Is there a systemic problem with ebooks?

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James Gray

James Gray assesses the situation and how it can be addressed

For more than three centuries the UK academic publishing industry has successfully worked alongside centres of learning. This symbiotic relationship has been pivotal for our nation’s world-class education reputation. It’s a cultural legacy that we should all be proud of.

Along that journey, there have been many technological developments, but perhaps few as profound as the recent swing towards digital learning content.

Aside from obvious sustainability benefits, the potential for educational improvements through digital content is highly exciting for anyone who values wider access and equality, with better – and fairer – outcomes for students.

For example, with paper books educators cannot track off-campus learning. Now, analytics from our digital learning platform show how students are engaging with their digital learning content  in real time. This allows educators to identify and support struggling students quickly, and improve student retention and academic performance.

Likewise, the ability to access learning materials remotely has levelled the playing field for students with non-traditional lifestyles and mobility and financial challenges. We see this in a recent Kortext study, which showed more than one quarter of students (26 per cent) have caring responsibilities, and nearly a fifth (19 per cent) have mobility issues, and the ‘anywhere, anytime’ nature of ebooks has made it easier for both groups to study. However, industries disrupted by tech often experience growing pains with how to cost up the new future, and publishers and universities are finding themselves at a pricing impasse.

Kortext is a bridge between these two worlds, and so I have been fortunate enough to have met many hundreds of librarians and publishers in my three decades in this field.

The main concern librarians share with me is that buying a set number of eTextbook licenses, restricted to a single person, that expire after a year, is a lot more expensive than buying paper copies that can be re-used on a bookshelf. Similarly, students don’t always understand some of the restrictions on digital content, considering digital, by its very nature, as synonymous with quick and easy access. Students expect seamless online access to their course content that is both fair and affordable – and, ideally, free.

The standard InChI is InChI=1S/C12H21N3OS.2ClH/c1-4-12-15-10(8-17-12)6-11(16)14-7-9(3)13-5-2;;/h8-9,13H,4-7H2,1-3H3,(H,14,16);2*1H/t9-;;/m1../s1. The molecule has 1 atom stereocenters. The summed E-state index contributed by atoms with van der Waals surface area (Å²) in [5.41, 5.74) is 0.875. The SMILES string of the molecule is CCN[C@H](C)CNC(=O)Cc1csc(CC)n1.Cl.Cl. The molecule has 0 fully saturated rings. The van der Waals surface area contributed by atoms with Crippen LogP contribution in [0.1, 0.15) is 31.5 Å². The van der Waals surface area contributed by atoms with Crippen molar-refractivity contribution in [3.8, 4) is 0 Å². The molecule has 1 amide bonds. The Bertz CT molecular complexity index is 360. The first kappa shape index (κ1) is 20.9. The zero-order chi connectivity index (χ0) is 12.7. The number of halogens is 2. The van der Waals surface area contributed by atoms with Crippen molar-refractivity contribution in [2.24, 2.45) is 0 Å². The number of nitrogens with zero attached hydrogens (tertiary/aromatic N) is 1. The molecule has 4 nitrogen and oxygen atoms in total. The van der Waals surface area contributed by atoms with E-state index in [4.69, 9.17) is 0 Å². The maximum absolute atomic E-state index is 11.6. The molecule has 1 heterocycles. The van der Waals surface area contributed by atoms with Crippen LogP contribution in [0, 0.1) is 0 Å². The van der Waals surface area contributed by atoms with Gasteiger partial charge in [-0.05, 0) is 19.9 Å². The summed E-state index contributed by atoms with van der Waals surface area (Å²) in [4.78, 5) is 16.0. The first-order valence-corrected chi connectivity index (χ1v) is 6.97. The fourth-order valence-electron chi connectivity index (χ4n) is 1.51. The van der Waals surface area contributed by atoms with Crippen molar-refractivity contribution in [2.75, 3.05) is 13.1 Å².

Meanwhile, the primary issue for academic publishers is they can only continue to exist if they find a way to sell their intellectual property digitally for a price that covers their costs.

I have spoken with both librarians and publishers to help seek a workable solution for all, but it is clear to me that, to deliver a solution that enables university libraries to meet the needs of their students, publisher models need to evolve. 

Library budgets and, indeed, university funding is already stretched, student expectations are changing all the time and barriers to education are even more apparent as universities serve an increasingly diverse student body. There has to be some movement to break down these barriers. 

Consider how much better student and institutional outcomes would be if universities could provide their students with unbridled access to all their learning content in an intuitive, accessible and engaging digital environment. At Kortext, we are deeply committed to helping both sides of this debate find the right outcome, which helps to deliver the fair, accessible and affordable future our students all deserve.  

James Gray is CEO at Kortext